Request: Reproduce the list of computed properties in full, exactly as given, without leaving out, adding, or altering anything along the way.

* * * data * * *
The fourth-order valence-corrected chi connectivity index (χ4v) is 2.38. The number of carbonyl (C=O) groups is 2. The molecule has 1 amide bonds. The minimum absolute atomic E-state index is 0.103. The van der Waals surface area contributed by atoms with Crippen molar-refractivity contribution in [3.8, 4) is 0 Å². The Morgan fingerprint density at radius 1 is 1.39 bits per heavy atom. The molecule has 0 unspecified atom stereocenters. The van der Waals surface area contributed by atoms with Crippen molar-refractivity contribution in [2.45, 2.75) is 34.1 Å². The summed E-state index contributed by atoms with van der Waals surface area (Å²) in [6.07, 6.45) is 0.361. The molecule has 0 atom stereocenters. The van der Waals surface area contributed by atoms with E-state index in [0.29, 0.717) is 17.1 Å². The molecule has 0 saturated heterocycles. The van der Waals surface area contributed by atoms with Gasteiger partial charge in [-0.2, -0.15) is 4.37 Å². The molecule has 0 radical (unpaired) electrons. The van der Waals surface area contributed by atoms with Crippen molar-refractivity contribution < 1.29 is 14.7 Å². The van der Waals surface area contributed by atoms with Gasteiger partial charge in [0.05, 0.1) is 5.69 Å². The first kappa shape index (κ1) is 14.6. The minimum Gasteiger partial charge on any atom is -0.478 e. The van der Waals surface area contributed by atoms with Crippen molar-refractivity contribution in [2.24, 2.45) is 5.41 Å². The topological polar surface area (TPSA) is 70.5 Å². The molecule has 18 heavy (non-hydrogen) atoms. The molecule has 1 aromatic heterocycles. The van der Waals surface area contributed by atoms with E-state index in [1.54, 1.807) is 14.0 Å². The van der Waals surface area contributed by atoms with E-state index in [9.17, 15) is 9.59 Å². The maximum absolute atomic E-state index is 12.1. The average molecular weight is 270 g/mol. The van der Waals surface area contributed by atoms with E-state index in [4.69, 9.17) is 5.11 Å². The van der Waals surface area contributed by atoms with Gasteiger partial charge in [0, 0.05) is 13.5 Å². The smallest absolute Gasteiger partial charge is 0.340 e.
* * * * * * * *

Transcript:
The fourth-order valence-corrected chi connectivity index (χ4v) is 2.38. The number of carbonyl (C=O) groups is 2. The molecule has 1 amide bonds. The minimum absolute atomic E-state index is 0.103. The van der Waals surface area contributed by atoms with Crippen molar-refractivity contribution in [3.8, 4) is 0 Å². The Morgan fingerprint density at radius 1 is 1.39 bits per heavy atom. The molecule has 0 unspecified atom stereocenters. The van der Waals surface area contributed by atoms with Crippen molar-refractivity contribution in [2.45, 2.75) is 34.1 Å². The summed E-state index contributed by atoms with van der Waals surface area (Å²) in [6.07, 6.45) is 0.361. The molecule has 0 atom stereocenters. The van der Waals surface area contributed by atoms with E-state index in [0.29, 0.717) is 17.1 Å². The molecule has 0 saturated heterocycles. The van der Waals surface area contributed by atoms with Gasteiger partial charge in [-0.2, -0.15) is 4.37 Å². The molecule has 0 radical (unpaired) electrons. The van der Waals surface area contributed by atoms with Crippen molar-refractivity contribution < 1.29 is 14.7 Å². The van der Waals surface area contributed by atoms with Gasteiger partial charge in [0.05, 0.1) is 5.69 Å². The first kappa shape index (κ1) is 14.6. The minimum Gasteiger partial charge on any atom is -0.478 e. The van der Waals surface area contributed by atoms with Crippen molar-refractivity contribution in [2.24, 2.45) is 5.41 Å². The topological polar surface area (TPSA) is 70.5 Å². The molecule has 18 heavy (non-hydrogen) atoms. The molecule has 1 aromatic heterocycles. The van der Waals surface area contributed by atoms with E-state index in [1.54, 1.807) is 14.0 Å². The van der Waals surface area contributed by atoms with E-state index in [9.17, 15) is 9.59 Å². The maximum absolute atomic E-state index is 12.1. The average molecular weight is 270 g/mol. The van der Waals surface area contributed by atoms with E-state index in [4.69, 9.17) is 5.11 Å². The van der Waals surface area contributed by atoms with Gasteiger partial charge in [0, 0.05) is 13.5 Å². The smallest absolute Gasteiger partial charge is 0.340 e.